Since 1920, 391 Yankees pitchers have had a seasonal ERA of at least 5.30. Of all those pitchers, no pitcher has been allowed to pitch as many innings as A.J. Burnett.
Why? Because Burnett is on a five-year deal, and he is making $16.5 million this season. Essentially, he is here to stay. It is mentally very difficult to waste $16.5 million dollars.
In 2010, Burnett is working on the worst ERA of his career. He is also stacking up the most hits per nine innings in a season, and the most home runs per nine innings. His velocity and strike percentage are also way down.
Burnett is not having a good season by anyone's standards. You can sit through a Joe Girardi press conference and listen to myths about Burnett’s stuff, but results are results, and Burnett is simply not performing.
Like I said earlier, the Yankees have stuck with Burnett all the way through this mess, and that is likely due to his big, long-term contract. Say all you want about his potential, but Javier Vazquez has potential too, and you didn’t see the Yankees treat him very well.
So here is my question to you: if you could avoid using one of your worst starting pitchers in the playoffs, would you?
With the playoffs looming, the Yankees are expected to have Burnett in the postseason starting rotation. Here is my message to the Yankees: you don’t need to have Burnett start, so don’t do it.
By now you are aware of Major League Baseball’s brilliant ability to prolong the playoffs. However, in this case, it may actually help the Yankees. Due to the off day in between games two and three, the Yankees could easily get by on a three-man rotation, just like they did last year.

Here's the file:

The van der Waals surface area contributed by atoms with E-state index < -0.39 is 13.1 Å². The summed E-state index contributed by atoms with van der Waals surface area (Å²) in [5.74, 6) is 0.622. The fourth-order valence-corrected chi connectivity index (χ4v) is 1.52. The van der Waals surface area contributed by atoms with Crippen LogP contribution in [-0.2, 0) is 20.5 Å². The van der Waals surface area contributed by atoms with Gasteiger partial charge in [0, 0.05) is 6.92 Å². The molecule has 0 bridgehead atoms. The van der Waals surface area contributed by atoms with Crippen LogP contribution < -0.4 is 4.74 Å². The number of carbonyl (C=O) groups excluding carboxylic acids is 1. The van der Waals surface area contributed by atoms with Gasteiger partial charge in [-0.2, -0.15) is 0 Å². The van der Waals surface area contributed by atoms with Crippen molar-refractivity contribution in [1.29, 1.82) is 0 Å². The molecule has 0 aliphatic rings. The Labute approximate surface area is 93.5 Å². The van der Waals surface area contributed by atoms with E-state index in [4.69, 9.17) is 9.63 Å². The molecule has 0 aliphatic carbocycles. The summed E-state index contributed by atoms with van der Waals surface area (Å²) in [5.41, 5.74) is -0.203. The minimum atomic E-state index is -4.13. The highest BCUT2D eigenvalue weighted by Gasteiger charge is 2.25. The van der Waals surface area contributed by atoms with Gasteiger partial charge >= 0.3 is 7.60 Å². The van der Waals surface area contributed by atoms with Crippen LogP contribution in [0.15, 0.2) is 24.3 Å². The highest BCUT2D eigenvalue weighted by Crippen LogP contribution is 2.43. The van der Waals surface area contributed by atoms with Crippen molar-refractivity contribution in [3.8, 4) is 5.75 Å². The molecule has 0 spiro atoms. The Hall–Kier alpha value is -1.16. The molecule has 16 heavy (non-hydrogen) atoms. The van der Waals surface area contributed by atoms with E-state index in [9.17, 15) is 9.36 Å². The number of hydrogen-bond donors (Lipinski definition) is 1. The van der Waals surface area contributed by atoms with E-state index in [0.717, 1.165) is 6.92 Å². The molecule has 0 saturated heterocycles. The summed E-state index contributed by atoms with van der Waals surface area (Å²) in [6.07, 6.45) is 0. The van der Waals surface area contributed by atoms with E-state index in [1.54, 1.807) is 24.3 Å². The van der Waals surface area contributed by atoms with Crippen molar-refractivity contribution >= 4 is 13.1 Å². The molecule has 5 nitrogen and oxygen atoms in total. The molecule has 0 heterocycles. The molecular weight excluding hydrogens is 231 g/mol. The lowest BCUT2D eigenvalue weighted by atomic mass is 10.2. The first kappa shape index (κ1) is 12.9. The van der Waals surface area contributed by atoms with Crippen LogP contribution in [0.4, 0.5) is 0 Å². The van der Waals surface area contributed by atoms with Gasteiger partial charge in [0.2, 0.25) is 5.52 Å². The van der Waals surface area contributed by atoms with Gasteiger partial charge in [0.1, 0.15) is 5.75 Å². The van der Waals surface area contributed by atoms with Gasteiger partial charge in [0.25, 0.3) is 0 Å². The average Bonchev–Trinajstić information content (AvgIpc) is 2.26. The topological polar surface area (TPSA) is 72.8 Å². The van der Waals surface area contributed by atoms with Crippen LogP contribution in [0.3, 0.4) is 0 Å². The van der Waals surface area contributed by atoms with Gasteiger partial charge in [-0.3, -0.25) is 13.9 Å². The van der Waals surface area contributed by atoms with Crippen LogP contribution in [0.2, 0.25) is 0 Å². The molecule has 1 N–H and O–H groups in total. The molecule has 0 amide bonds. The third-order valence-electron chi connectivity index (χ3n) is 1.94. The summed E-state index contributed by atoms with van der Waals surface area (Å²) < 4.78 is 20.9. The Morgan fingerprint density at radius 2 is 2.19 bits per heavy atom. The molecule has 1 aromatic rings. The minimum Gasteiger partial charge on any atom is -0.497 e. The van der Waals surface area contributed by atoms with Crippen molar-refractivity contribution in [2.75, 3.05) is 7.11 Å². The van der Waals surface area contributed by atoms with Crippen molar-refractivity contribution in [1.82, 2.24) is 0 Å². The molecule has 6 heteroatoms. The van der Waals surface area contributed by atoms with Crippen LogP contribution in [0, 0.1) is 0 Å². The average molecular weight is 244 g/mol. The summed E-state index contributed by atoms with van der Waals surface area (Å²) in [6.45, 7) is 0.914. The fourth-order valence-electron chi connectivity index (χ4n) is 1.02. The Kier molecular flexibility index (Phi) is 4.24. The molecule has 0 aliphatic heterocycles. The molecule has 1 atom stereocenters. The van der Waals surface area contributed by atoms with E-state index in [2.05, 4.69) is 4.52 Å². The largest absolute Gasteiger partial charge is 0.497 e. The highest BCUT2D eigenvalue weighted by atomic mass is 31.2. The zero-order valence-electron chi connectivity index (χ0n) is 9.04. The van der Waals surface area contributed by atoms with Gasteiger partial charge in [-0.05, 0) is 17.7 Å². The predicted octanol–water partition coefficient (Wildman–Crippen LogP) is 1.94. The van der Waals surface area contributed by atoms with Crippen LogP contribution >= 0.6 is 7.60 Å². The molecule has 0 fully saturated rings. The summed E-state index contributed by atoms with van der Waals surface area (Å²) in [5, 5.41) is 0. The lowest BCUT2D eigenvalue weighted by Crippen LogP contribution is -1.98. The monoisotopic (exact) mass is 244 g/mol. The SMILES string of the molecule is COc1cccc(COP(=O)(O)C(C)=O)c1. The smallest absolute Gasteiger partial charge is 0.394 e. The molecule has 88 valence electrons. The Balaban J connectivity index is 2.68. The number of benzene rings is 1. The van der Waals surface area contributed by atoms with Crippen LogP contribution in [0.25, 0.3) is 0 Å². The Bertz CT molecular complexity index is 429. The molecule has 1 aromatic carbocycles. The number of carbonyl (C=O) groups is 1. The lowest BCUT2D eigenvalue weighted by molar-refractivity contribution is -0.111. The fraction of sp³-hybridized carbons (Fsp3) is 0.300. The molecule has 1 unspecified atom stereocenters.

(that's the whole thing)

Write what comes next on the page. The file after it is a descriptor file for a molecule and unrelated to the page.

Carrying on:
CC Sabathia would pitch game one, and then pitch on short rest in game four. Andy Pettitte and Phil Hughes would fill in the other two slots in some undetermined order.
This is all assuming that Pettitte can perform. In two starts since returning from the disabled list, Pettitte has had one great start and one horrible start. Hopefully he'll be on his game as he usually is.
Hughes, the 24 year-old right-hander, has been a bit shaky in the past month, but his lights-out start last time out against the Red Sox was enough to make us believe that he can return to his early to mid-season form.
Bottom line: the Yankees have a much better chance to win in the postseason with a three-man rotation than they do with four-man rotation that includes Burnett.
Burnett has been everything the Yankees feared this season. Money and a desire to keep him happy are not enough to allow this pitcher to sink the Yankees in the playoffs. The Yankees can get by without trouble with a three-man rotation. Avoiding Burnett is possible, and it should be done.
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